I compare a writer’s style to her/his fingerprint, a unique signature style that develops over time. If you have a favorite author, then you probably know that author’s style; it permeates the work of the author as a scent picked up by the reader. The author has embedded in the story not only his soul but also his creativity, and in a way that reflects a distinctive writing personality, the writer’s style. Even when the work has gone through several rounds of editing and re-writing, the author’s style remains, embracing the story.
I think that every writer sets out to tell a story, maybe influenced by his/her favorite author, genre, but in time that writer finds his own voice and style. It shines through inevitably, and the writer chooses to develop it or ignore it. In the latest, the writer would be forcing someone else’s style into his work, preventing the free flow of the story, and his growth as a writer. No one can be the next Stephen King or Dan Brown, for example. You might admire their styles, and decide that you want to write in their specific genres, but eventually, you will need to embrace your own style. How do you develop your writing style? How do you facilitate the process?
I think that there are four ways to do this, and all four relate to one another and take time. To develop a writing style you will have to:
- Read – Read as much as you can, and in every genre. Read the good, the bad, and the ugly. The more you read, the more you learn the do’s and don’ts, but also you train your brain to pick up on many other things between the lines. Research falls into the read category, so research what you must. It is not possible to become an author if you do not like to read. It is like trying to make a cat lay eggs (imagine that disaster).
- Write – It may seem so simple, but to develop your writing style you will have to do tons/miles of writing. It is that hard and that simple. The more you write, the more you attune your brain (and soul) into developing your unique voice. Compare it to cooking or riding a bike for the first time, and the difference that practice makes.
- Listen – Listen to the flow of the story but also to your characters. Many times, characters know best. Sometimes, forcing the story will end up confusing/erasing your characters. Imagine going into another dimension while trying to stay in the present at the same time; there is conflict, and eventually, something is got to give. Listen to your characters and compromise. For example, when I set to write my first novel (Moonlit Valley), one of the main characters was imagined as being a bit nerdy, second to the female character, and a complete opposite to the character that emerged when I began to write. This character fought me from the start, to the point that I was forcing my writing. In the end, I let him be and Jeremy Sandbeck emerged. After that, it was easy to write him.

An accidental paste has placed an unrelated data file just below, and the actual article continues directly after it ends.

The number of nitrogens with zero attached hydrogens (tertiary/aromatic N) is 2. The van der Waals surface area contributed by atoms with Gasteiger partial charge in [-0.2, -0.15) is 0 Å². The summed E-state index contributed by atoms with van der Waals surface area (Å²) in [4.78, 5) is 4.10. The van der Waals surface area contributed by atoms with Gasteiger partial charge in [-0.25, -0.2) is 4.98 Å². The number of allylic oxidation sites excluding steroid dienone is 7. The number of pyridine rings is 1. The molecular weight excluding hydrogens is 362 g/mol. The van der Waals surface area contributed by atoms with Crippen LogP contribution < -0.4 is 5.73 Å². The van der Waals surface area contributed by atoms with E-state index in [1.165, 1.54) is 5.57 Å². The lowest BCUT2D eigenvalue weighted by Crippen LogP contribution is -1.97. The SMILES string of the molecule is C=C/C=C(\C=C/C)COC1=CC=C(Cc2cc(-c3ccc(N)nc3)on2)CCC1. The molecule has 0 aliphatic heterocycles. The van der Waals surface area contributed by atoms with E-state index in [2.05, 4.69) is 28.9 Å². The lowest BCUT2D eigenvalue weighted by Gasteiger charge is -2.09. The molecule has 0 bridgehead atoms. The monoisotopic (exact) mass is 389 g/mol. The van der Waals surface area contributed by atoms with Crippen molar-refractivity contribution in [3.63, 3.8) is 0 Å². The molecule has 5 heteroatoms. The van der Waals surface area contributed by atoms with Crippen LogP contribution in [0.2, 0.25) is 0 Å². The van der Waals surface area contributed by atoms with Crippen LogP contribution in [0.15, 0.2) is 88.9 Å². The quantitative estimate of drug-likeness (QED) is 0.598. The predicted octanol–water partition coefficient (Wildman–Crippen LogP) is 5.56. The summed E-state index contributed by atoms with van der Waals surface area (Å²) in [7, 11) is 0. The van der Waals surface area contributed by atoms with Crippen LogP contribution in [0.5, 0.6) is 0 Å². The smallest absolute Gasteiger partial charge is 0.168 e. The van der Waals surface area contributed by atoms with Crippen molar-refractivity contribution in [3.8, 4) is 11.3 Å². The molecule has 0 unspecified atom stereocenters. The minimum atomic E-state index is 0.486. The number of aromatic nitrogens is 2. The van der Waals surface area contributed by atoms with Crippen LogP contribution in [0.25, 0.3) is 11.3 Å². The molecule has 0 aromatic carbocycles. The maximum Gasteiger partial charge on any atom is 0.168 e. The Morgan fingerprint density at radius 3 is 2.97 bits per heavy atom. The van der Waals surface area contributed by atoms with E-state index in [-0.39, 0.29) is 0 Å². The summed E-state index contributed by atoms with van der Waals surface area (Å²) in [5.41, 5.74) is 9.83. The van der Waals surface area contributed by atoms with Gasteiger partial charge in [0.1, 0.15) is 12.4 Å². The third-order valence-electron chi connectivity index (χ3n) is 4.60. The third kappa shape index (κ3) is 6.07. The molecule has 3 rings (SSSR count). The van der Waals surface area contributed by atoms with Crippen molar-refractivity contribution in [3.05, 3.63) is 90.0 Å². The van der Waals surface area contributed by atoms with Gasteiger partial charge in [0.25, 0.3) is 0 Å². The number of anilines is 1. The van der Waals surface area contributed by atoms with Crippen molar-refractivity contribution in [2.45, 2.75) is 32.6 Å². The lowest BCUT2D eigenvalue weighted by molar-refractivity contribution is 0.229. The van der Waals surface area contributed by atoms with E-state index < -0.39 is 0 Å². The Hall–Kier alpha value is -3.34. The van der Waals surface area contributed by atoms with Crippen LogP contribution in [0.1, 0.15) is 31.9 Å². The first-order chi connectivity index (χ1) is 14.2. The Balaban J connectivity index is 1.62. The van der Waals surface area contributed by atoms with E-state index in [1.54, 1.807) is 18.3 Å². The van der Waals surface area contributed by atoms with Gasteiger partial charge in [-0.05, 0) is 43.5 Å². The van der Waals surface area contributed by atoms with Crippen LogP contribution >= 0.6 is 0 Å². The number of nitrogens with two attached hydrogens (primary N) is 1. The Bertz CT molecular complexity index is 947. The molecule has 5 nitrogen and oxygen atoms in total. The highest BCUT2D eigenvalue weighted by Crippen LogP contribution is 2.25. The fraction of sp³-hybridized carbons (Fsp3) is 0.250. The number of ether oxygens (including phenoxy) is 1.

- Trust your instinct/go with your gut – In other words, listen to your Healthy Inner Voice. This is the voice that looks after you and cheers you up – the one that “feels just right.” At the same time beware of the Inner Critic – that is the archenemy of your Healthy Inner Voice, and it doesn’t feel good; it puts you down. Learn to discern them; balance the first, and ignore the second.
I honestly think that this is the best way to develop your writing style, and it is a writer’s journey.
6 thoughts on “Developing Your Writing Style”
You’ve pretty much hit the nail on the head, especially with the first two. What I’ve discovered about an author’s style is that it’s born from the mixing and mashing of other styles encountered in the books the author reads.
If you steep yourself in nothing but Stephen King, you’ll write like Stephen King. If you steep yourself in nothing but Neil Gaiman, you’ll write like Neil Gaiman. If, however, you read a variety of authors in a variety of genres, then your mind will naturally resonate with the best of each author’s unique style, and in time you will develop your own style that is some combination of the many traits you encountered while reading.
I also think that an author’s style morphs and changes over time. As an example, I read, for the first time, “The Shining” and its sequel, “Doctor Sleep,” pretty much back to back. You could tell from the styles of both that they were written by Stephen King, but also that his writing has evolved over the past thirty six years.
Very informative post, and reiterates what I have told and been told for many years!
Great to find your blog, by the way. I shall return 🙂
Every time I sit to write Steinbeck’s, Hemingway’s and Harper Lee’s style runs through my head. To me that is my base line, but my style is vastly different than theirs. A simple sentence with simple, purposeful, powerful, and descriptive verbs. Keep the story moving forward, don’t get bogged down in your own horse manure.
A friend ask me to read his short story a few years ago. Every time a character moved from one place to another they did everything, but walk (meandered, sauntered, strolled, etc). I said to him, “Don’t people in your world walk any more?”
Exactly, it is a journey that never ends. As long as we write and live. Thank you for visiting and for your excellent comment.
Hello and thank you for stopping by. Yes, it is a writer’s journey, one that never ends as long as we continue writing and living, reading and learning, and creating.
Yes, and now you sound like Stephen King when he says in “On writing” that he said, she said will always be better – the power of verbs that shakes the reader. Well said Kenton.
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